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Five running March 18 for chance to replace Kosel in state House

August Deuser  |  Supplied photo

August Deuser | Supplied photo

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Updated: April 4, 2014 6:15AM



With the retirement of veteran state Rep. Renee Kosel, R-New Lenox, five candidates hope to fill the vacancy she leaves after serving 18 years.

In the March 18 primary election, three Republicans are vying for the 37th House District seat, long held by their party — Margo McDermed, Gayla Smith and Arthur Lukowski. Democrats will choose between August (O’Neill) Deuser and Nichole Serbin.

The 37th District includes all or parts of Lockport, New Lenox, Mokena, Frankfort, Orland Park and a small portion of Tinley Park, as it extends as far north as 159th Street to Laraway Road on the south and from Farrell Road on the west to about 80th Avenue on the east.

All the candidates are political newcomers except McDermed, who was elected to the Will County Board in 2012 after serving as Frankfort Township clerk.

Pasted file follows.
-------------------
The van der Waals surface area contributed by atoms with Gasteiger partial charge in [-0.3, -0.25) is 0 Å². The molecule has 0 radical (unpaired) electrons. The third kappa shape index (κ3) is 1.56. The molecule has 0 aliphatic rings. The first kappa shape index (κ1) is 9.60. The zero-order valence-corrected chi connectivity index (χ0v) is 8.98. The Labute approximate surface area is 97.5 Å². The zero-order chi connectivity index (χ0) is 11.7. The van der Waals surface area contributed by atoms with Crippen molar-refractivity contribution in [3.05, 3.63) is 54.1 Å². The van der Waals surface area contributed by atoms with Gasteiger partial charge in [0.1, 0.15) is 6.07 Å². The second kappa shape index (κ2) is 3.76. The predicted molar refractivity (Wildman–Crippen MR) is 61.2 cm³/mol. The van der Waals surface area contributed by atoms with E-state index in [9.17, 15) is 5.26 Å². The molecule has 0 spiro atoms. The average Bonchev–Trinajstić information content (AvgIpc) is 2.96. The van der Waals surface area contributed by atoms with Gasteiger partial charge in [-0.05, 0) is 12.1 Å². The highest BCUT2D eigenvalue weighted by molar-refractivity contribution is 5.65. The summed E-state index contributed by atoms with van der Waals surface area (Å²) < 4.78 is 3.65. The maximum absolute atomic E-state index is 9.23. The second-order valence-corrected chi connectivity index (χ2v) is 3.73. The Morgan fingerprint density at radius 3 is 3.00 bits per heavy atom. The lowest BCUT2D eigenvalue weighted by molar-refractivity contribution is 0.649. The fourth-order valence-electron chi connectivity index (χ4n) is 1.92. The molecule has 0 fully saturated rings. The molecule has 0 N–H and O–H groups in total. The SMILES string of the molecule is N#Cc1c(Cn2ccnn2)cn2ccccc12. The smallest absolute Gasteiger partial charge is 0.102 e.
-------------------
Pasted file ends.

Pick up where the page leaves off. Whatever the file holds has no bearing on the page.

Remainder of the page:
“I never want to back away from a challenge. I have to be part of the change that the state needs,” said McDermed, who is married to Ed Ronkowski, the Will County Republican chairman.

McDermed, a Mokena resident and mother of two adult children, said she is the only candidate with experience in public service and is determined to change the economic climate in the state by reducing the tax burden on residents and businesses.

“If businesses are not thriving, they cannot employ people. If there are no jobs, people will move out of Illinois,” she said, citing “burdensome” regulations on businesses and expensive worker compensation insurance.

Regarding education, McDermed said schools need “better ideas, not more money.” Students need FACT — flexibility, adaptability, creativity and technology, she said.

The state income tax increase from 3 percent to 5 percent approved in 2011 will roll back to 3.75 percent in January 2015 unless the General Assembly votes to keep it at 5 percent. McDermed said she would support rolling back the tax hike and imposing term limits on legislators.

“We don’t need career politicians. Eight years is enough,” she said.

More information on her candidacy is at www.margomcdermed.com.

Smith, a 28-year Frankfort resident, said the state needs “fresh new blood if it is to have any chance of reform. People are fed up with the elite political class that is more focused on winning than serving.”